Miss Peregrine’s Home For Peculiar Children by Ransom Briggs is a haunting book which I’m never going to forget. I don’t normally like fantasy stories but this on was told so realistically that it made me uneasy. I like scary things, or things which don’t seem quite right, and as soon as I opened the book on my birthday I knew I was going to love it. I didn’t realise that it was going to give me bad dreams for months to come, but I guess that was inevitable.
To start with, there was the front cover. It was brown and looked old, and not in the Harry Potter movie way when you know that it’s either CGI or that someone’s worked on it for days. The cover design was brilliant, perfect for the book, and the title is also amazing. I loved the black, brown and white colour scheme, which makes it look like something that you just picked up in an orphanage on a remote Welsh island.
I thought that the characters were all well built up over the story. I liked how every character has at least a small bit about them, so you understand everyone’s side of the story. The story itself was disturbing, scary, original, perfectly described- the author did everything right. I can’t find a single fault with it. I love the descriptions of the island and how different it looks back in time and forward again. The description of the abandoned building sent shivers up my spine… it was completely incredible. It’s easy to describe a spooky place but not easy to do it well, but in this book it is.
I could take every single line from the book and analyse it but I would come up with the same thing in the end- this book is brilliant!!!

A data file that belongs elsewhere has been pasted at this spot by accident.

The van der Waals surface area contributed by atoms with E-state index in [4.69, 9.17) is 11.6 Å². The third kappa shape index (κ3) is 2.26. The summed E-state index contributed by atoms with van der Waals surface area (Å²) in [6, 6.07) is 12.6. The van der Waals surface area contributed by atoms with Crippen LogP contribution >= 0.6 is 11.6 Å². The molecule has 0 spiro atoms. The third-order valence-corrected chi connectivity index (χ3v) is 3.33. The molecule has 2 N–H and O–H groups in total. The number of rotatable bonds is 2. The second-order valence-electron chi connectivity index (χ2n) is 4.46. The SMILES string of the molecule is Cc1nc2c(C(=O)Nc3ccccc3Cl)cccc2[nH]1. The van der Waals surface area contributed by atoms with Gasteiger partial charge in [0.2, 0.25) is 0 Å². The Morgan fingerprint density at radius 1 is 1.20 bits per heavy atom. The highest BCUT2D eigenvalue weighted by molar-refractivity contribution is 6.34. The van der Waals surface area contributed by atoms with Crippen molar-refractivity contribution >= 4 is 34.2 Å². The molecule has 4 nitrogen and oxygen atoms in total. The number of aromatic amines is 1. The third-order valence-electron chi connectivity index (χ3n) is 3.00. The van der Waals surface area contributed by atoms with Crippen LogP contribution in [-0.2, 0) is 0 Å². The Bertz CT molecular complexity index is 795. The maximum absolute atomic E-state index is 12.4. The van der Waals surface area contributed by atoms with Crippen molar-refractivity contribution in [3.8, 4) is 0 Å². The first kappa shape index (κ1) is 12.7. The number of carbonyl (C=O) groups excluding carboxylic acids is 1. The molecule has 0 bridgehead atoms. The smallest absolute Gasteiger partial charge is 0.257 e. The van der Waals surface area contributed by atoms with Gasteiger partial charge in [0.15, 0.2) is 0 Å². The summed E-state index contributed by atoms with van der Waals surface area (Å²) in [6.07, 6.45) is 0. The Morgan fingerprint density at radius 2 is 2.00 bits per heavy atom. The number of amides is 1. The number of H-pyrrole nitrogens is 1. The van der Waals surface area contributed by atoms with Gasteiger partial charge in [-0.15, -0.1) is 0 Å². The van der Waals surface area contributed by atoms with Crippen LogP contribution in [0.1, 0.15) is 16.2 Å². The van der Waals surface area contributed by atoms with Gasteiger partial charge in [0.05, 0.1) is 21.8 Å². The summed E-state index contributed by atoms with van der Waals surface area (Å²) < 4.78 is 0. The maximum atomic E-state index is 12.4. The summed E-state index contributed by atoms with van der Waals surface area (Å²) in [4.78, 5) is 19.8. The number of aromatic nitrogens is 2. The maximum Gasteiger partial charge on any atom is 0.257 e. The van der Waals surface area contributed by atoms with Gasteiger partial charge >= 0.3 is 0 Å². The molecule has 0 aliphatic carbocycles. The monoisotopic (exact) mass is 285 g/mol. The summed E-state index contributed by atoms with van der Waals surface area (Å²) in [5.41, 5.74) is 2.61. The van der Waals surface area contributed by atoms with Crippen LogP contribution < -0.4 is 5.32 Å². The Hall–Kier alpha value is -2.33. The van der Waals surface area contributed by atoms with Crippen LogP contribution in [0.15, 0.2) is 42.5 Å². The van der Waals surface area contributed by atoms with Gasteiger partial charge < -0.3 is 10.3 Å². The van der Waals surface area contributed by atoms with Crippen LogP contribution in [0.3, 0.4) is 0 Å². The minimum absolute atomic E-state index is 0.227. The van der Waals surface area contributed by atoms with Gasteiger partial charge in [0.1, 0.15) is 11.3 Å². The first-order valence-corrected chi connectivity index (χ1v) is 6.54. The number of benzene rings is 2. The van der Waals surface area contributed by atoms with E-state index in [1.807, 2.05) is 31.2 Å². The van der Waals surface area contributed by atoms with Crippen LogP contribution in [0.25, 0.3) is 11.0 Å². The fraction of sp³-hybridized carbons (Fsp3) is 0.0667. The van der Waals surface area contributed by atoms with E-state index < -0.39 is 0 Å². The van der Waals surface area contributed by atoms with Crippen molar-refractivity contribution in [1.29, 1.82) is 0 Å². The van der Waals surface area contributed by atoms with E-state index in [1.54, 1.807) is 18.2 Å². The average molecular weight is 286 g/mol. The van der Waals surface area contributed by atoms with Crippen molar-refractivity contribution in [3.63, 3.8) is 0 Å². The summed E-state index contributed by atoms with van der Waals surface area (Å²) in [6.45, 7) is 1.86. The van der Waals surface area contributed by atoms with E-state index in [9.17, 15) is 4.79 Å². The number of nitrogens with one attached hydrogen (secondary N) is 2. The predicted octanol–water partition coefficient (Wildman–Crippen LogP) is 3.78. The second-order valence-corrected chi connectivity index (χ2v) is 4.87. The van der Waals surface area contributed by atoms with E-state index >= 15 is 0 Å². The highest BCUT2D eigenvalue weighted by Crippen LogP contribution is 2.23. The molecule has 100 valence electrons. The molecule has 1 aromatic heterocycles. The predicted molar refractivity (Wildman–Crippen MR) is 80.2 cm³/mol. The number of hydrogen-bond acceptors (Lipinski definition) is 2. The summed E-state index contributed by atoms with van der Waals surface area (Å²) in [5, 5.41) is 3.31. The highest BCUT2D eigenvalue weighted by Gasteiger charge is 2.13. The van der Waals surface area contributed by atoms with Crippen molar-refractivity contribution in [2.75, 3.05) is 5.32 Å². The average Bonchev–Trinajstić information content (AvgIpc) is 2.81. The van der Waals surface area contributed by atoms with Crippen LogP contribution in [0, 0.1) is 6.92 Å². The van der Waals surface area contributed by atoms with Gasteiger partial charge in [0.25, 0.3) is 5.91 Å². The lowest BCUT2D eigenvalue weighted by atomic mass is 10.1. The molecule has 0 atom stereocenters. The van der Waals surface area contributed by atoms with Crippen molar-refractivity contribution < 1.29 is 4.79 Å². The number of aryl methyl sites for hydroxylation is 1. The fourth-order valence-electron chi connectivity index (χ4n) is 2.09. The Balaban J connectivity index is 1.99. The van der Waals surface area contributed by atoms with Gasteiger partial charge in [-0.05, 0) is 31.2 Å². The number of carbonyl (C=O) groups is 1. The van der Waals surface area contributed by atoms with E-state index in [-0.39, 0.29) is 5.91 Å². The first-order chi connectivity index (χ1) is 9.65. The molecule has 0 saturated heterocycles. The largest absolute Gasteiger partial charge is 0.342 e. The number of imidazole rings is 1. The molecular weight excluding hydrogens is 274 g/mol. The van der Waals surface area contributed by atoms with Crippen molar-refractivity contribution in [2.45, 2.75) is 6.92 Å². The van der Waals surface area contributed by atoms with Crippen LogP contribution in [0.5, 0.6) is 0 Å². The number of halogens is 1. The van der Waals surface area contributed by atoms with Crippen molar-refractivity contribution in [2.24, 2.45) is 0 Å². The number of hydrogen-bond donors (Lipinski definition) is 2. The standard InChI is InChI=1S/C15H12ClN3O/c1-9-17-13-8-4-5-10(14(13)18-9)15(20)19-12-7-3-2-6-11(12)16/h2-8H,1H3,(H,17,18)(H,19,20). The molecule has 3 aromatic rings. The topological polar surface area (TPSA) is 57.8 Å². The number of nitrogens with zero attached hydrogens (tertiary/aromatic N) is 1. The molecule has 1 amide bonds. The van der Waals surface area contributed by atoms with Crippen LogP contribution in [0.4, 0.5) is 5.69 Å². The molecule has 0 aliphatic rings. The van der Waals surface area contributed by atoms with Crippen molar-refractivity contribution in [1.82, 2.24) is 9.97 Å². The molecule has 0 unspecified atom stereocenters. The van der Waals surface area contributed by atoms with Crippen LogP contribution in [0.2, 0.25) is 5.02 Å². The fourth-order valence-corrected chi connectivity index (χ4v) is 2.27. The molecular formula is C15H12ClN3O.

I am very excited that there is a sequel but slightly unsure about whether I’m going to enjoy it as much as the first or find it as believable. For example, it’s very unlikely that there’s more than one photo of the levitating girl or any of the other characters so either he would have to create a lot of new characters which would make it seem very unlikely, or not use photos which would be really sad, as they make the book what it is. I’m very interested to see how he does it. It’s also been announced that Jane Goldman is going to make the story into a screenplay for a film, which Tim Burton is going to direct. I will also see this when or if it comes out and review it and see whether or not it lives up to the book.
Estimated reading age: Eleven and up
Price on Amazon: Paperback £5.69, Kindle edition £5.41. I would advise that you get the hardback because it improves the experience. Hardback £7.79.
Author: Ransom Riggs
Main characters: Jacob, Emma, Jacob’s father, Miss Peregrine
Rating: ★★★★★ Perfect, no faults at all